What challenge has you squirming?  Chances are that at least a portion of the challenge is something you’ve done before.  You’ve presented.  You’ve moved.  You’ve aced an exam. You’ve learned something new.  You’ve made it through a tough interview.  You’ve stated a new job.

You’ve got this.

Pursue Your Passion

It can be frustrating when others don’t share our passion about something.  When we see an injustice and want to correct it, why doesn’t everyone see it and want to shout from the rooftops with us?

We’ve each got to shout about our own thing.

Recently a friend asked that I donate to a cause.  It’s a cause I follow and care about, but it isn’t my cause.  As she asked I thought about all the good a check of the same size could do for my charity of choice, and I said, “no.”  And I did so completely guilt free.  I know she and people like her are taking care of business over there so that I can focus on what needs to be done in another place.

IMG_0229I’m thrilled that there are people who take care of abandoned and abused animals, who write eloquent letters to encourage our legislators to support equality, or who act to create services for children in our community.  To them and so many more, thank you.  While you’re working on that, I’ll worry about Africa, young mothers, clean water, and a natural food supply.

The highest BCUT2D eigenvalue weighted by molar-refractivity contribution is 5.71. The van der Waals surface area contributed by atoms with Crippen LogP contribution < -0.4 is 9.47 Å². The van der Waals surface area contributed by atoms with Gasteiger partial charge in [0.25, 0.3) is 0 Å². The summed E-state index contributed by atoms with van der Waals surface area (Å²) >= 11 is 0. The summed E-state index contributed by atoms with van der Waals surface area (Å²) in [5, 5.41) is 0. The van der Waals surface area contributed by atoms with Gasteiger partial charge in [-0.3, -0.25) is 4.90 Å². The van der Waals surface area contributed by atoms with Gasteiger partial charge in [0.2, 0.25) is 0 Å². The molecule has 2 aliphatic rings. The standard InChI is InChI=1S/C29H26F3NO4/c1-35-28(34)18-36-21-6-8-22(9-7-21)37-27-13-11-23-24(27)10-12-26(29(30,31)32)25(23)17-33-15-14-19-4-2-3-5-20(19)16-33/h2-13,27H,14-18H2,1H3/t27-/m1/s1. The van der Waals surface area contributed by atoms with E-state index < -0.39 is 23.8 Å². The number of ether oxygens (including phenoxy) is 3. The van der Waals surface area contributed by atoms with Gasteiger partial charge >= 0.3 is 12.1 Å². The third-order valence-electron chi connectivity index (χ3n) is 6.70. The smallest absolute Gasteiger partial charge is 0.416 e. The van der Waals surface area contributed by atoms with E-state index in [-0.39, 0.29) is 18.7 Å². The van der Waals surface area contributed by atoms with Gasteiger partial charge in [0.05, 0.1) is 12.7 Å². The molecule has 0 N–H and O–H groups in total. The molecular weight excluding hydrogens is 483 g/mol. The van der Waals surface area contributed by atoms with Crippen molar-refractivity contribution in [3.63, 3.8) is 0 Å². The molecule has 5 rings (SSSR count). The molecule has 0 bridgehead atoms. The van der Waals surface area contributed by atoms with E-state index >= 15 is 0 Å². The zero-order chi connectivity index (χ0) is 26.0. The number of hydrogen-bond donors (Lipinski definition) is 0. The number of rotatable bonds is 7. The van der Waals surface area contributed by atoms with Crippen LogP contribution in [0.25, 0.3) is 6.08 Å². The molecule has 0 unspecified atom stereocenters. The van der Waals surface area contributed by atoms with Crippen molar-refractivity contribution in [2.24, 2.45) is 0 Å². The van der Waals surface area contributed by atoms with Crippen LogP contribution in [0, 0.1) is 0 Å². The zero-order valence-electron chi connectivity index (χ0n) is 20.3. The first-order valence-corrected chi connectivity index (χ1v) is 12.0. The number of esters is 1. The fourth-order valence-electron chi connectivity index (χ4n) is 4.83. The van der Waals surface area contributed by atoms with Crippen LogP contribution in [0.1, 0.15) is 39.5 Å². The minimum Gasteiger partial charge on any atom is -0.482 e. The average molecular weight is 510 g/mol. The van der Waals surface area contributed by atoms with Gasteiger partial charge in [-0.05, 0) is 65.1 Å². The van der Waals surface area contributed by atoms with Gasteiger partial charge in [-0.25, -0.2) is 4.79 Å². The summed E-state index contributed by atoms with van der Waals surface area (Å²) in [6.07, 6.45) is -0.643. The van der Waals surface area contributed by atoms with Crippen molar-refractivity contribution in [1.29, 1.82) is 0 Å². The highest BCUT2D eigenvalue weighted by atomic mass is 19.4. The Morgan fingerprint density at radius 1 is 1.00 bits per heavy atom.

Oh, I want you to know all about the work that stirs passion in me, but I know you may not change where your money flows, how you spend your volunteer time, or what food you consume.  It’s OK.  It’s my passion, not yours.

Whatever it is that moves your heart to action, go make a difference.  Please.  We can’t all do everything, so we must do the few things that really matter to us personally.  Also remember, when I don’t get fired up about something like you do, it’s not that I don’t care.  It’s just that I’m working to make a difference somewhere else.

Adapt or Go Back?

dreamstimefree_40306Someone changed my default browser. I’m usually pretty adaptable, but I have to tell you – this has thrown my game off a bit this week.  This new browser doesn’t know me and, therefore, doesn’t know my passwords.  Of course, I don’t know my passwords either – because my other browser knows them for me.

And no, I haven’t changed it back.  It’s bugging me but I haven’t done anything about it.  Certainly I’m technical enough to make the switch.  The thing is, I don’t know why it was changed.  Of course, I also keep forgetting to ask because it’s only on my mind when I click on a link from an email….  I also haven’t decided to adapt to the change.